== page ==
In the Dear John letter Daddy left for Mother and me, on a Saturday afternoon in early June 1996, on the inlaid Florentine table in the front entry of our house, which we found that night upon returning from a day spent in the crème-colored light of Neiman’s, Daddy wrote that he was leaving us because Mother was crazy, and because she’d driven me crazy in a way that perfectly suited her own insanity.
We’d just been to the Dairy Queen. My mouth was full of hamburger when I found the letter. Mother still had on the Jackie O sunglasses I’d given her earlier that week for her forty-fifth birthday, and was fumbling on the wall for the light switch. I read through the letter once, fast, and then called to Mother, who read it over slowly, sitting down in one of the low white chairs that lined the hall. Mother didn’t sit as she typically sat, with her calves fixed before her like they were the pillars of her lap. The way Mother sat on the low white chair against the wall of the entry, willowy leaves of yellow legal paper drifting from her thin fingers, her calves looked as though they’d collapsed. She signaled with the letter to the shopping bags beside the front door, their tissue paper poking up like dorsal fins: “All that goes back tomorrow.”
My first reaction to Daddy’s leaving was relief. I was sixteen, and what I wanted most for my mother was a divorce. For years, I’d kept a stack of Mother’s old magazines under my bed, copies of Vanity Fair and Hello!, with dog-eared articles about Pamela Harriman, and ladies for whom the end of marriage was only the beginning of plastic surgery and happy new lives.
One afternoon, while watching Of Human Bondage on the Channel 13 Three O’Clock Million Dollar Movie, when Bette Davis told Leslie Howard, “It made me sick when I let you kiss me. . . . I used to wipe my mouth!” Mother said to me, “Hmm. That’s pretty much the way I feel about your father.”
So my dream was for Mother to leave Daddy. Then we could escape Nana and Papa’s horse ranch outside Petunia, a small town the settlers managed to chop out of The Great Piney Woods of East Texas a hundred miles north of Houston. Between the freeway being rerouted and the recent construction of a Super Wal-Mart outside town, Petunia wasn’t much more than a Dairy Queen, some gas stations, and a funeral home. White-columned and stately, Kahn’s Funeral Home on Main Street was, in fact, the prettiest thing about Petunia, which, in itself, was pretty depressing. “It figures you’d have to die in this town to experience beauty,” Mother said.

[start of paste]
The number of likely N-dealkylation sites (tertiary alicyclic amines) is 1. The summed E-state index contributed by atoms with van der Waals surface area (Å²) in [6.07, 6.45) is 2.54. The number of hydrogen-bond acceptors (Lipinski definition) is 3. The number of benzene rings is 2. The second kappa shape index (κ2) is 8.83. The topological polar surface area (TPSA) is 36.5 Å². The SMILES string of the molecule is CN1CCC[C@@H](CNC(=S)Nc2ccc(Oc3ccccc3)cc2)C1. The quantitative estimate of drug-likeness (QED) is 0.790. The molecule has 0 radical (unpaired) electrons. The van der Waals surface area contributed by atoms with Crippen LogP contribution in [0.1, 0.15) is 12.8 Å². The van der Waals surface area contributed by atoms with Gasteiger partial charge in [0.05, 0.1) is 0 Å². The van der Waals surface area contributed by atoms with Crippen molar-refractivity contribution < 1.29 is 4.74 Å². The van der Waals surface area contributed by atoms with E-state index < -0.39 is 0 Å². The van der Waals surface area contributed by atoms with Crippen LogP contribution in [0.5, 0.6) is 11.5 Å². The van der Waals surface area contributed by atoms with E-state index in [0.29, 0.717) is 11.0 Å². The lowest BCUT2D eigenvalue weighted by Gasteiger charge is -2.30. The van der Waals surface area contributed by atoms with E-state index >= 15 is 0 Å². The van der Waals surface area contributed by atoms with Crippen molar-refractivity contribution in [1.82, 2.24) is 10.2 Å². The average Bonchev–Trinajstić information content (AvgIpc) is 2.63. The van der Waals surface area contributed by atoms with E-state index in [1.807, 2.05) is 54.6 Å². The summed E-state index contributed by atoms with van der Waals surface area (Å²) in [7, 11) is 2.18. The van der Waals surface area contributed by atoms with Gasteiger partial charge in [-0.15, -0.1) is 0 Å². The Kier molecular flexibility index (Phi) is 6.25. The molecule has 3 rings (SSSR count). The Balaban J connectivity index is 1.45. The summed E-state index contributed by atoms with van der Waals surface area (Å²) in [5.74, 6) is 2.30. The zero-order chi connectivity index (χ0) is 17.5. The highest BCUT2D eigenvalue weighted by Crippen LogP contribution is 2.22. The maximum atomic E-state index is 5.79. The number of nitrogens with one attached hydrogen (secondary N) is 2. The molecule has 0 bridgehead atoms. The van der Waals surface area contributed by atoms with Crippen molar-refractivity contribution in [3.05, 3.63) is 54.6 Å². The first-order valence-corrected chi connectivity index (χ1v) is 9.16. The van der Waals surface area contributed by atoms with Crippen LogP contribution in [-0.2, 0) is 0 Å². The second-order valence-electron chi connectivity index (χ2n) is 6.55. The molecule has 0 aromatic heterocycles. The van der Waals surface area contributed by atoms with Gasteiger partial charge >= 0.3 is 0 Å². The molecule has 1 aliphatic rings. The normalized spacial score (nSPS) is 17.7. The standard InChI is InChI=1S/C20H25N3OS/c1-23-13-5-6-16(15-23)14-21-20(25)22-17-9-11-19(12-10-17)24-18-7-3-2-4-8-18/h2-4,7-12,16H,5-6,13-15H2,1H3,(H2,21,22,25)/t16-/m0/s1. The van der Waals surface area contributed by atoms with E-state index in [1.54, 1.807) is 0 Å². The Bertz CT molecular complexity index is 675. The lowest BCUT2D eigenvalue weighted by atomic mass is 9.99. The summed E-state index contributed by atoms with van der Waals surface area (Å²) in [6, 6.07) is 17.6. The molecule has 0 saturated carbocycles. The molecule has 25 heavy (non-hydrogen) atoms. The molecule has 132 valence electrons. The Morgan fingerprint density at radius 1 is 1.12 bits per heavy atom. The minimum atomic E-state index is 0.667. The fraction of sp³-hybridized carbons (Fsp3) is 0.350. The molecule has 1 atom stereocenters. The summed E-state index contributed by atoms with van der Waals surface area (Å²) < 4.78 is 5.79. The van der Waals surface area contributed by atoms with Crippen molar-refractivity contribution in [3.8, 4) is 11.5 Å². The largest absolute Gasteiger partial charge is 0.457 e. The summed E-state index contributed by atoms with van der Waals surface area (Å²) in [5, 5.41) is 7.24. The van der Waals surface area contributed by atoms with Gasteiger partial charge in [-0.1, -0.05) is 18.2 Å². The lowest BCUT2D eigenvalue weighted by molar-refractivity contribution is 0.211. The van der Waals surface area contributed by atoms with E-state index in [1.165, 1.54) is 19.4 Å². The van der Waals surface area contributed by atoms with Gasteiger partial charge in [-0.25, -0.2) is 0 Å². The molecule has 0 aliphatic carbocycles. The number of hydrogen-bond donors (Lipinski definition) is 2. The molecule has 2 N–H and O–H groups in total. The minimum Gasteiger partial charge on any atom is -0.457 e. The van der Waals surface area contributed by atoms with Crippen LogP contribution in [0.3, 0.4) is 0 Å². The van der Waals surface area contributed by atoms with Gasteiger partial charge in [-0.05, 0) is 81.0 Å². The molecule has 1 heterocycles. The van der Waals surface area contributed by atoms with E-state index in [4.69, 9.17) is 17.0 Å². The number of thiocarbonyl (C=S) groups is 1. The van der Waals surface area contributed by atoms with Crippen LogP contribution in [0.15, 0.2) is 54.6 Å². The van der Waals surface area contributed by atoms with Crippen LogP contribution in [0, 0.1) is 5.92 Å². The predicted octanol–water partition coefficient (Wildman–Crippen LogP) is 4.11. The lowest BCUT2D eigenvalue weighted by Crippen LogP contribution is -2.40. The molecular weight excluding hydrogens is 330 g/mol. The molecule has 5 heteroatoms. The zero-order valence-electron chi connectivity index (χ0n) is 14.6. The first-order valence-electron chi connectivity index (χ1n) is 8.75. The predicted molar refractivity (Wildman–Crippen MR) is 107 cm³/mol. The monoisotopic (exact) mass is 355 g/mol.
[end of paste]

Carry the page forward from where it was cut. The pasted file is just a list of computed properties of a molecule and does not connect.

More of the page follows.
Mother spoke in quotable phrases, as though she intended her words to be embroidered. One of her great pleasures was thinking up new ways to describe just how ugly our town was, and the way she’d settled on in the summer of 1996 was to say that Petunia was Where God Stuck The Enema. We lived in what Mother called our South Will Rise Again house, a Greek Revival creation that stank of new money and was practically lacy with pillars and columns and porticos and little moldings of cherubim flying all over the place. It sat in the middle of a flat, empty pasture on my grandparents’ ranch, and in the summer our white house shone like a heat spot from the road.
With her divorce settlement, I dreamt that Mother would move us into a real neighborhood in the city of Houston, shady with fat, mossy live oaks; and I’d wear a blue-blazered uniform to St. John’s or Kincaid, the city’s swank prep schools, instead of attending the fundamentalist Lutheran school that was the best education Petunia had to offer. Once we’d moved, every day could be like our Saturdays at Neiman’s, where Mother and I went to get our hair and nails done at the salon and then go shopping.